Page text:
The original silk road was a network of trade routes 6,000 kilometres long that linked three continents across the vast bulk of Central Asia. The mystery and majesty that Marco Polo recounted in his travels created one of the only bestsellers ever in an era before the printing press, and his journey inspired everyone from Christopher Columbus to the creators of the Uncharted video games, 560 years after the fall of Constantinople to the Ottomans cut off the Occident from the Orient.
Because the second time is farce, the website Silk Road shut down by the FBI this week was largely a hangout for drug dealers, and will probably be forgotten in 12 months’ time. But if the lessons of the copyright wars are anything to go by (remember Bearshare? Anyone?), something else will come along shortly using roughly the same tools as Silk Road, but will be run by someone at least a bit more careful than Ross William Ulbricht, AKA “Dread Pirate Roberts,” who now faces a lifetime in prison if convicted on drug distribution and conspiracy charges. (The Federal indictment against Ulbricht is some interesting reading, if only because his awareness of police investigations seems to be less than you’d get from watching HBO these days.)
This week’s events suggest that we’ve got some ways to go yet before realizing the crypto-anarchist fantasy of disappearing into the Deep Web behind layers of encryption and Tor servers, allowing us to live without regard for the laws of mere nations. Ulbricht, after all, was nabbed in part because he had someone mail him a package of fake IDs across the US-Canadian border. Customs searches will still exist in the real world for at least the foreseeable future.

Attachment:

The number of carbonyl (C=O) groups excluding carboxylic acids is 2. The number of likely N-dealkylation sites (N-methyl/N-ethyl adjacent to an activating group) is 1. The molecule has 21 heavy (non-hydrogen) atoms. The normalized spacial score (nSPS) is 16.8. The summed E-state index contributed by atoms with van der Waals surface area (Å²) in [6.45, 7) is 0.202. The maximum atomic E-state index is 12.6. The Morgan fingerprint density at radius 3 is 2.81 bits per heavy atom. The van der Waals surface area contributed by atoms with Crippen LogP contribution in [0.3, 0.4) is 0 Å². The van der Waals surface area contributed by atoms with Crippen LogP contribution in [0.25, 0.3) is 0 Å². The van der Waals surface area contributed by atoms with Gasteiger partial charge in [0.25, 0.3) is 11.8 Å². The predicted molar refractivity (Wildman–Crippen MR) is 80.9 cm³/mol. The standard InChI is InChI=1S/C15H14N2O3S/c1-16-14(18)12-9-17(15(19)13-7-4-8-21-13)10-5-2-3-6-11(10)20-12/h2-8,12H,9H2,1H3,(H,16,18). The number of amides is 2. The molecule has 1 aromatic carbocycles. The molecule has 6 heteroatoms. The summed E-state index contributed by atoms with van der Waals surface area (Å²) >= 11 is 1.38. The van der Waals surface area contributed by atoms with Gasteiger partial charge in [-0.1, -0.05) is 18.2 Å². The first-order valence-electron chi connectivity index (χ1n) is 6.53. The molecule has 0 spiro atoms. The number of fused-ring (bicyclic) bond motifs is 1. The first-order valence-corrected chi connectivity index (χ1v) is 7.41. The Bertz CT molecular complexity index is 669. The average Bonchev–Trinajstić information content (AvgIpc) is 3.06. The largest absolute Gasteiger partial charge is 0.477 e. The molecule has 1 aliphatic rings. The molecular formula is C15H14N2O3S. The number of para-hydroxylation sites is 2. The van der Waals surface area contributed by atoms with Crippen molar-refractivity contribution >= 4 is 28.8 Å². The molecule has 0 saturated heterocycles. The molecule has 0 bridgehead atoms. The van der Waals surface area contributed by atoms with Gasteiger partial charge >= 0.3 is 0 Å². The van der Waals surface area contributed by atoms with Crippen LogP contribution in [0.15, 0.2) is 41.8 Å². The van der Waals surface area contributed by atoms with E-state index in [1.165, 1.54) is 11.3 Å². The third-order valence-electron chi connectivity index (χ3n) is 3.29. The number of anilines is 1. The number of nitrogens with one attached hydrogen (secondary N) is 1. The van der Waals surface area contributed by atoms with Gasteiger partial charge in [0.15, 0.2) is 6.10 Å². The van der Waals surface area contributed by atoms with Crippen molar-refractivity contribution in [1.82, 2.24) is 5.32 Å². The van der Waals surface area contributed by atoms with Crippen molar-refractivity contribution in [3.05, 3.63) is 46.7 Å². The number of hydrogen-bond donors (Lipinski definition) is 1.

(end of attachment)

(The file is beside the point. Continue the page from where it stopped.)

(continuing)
Which is a long way of saying that as the distinction between the web and the “real world” becomes more and more meaningless and the Internet becomes more ubiquitous, one of its original killer apps—that ability to engage in an exchange anonymously, or at least pseudonymously—becomes harder and harder to maintain.
If anything, the events of the last year—Edward Snowden’s leaks and flight, most notably—have shown us that the tools available to law enforcement are substantially more powerful than we previously knew. Tor is almost certainly not secure from the NSA, and it’s actually difficult to imagine what could be for very long. Getting into a cryptography arms race with a government agency that has a $10 billion budget and thinking individuals will come out on top is, in its own way, as naive as the belief in the 1970s that violent radical movements could realistically stand up to the US government, which no less than Martin Luther King Jr. called “the greatest purveyor of violence in the world.” And not in a good way.
But we’ll continue to try to outwit the government, and police forces will still have lots and lots of money and resources to track down drug deals. (Yes, the simplest way to end the arms race would be to just decriminalize drugs.) In the meantime, would-be Marco Polos on the next Silk Road would do well to remember that as long as you’re looking to pay money (or even bitcoins) for something in the real world, the police have no shortage of ways to watch you.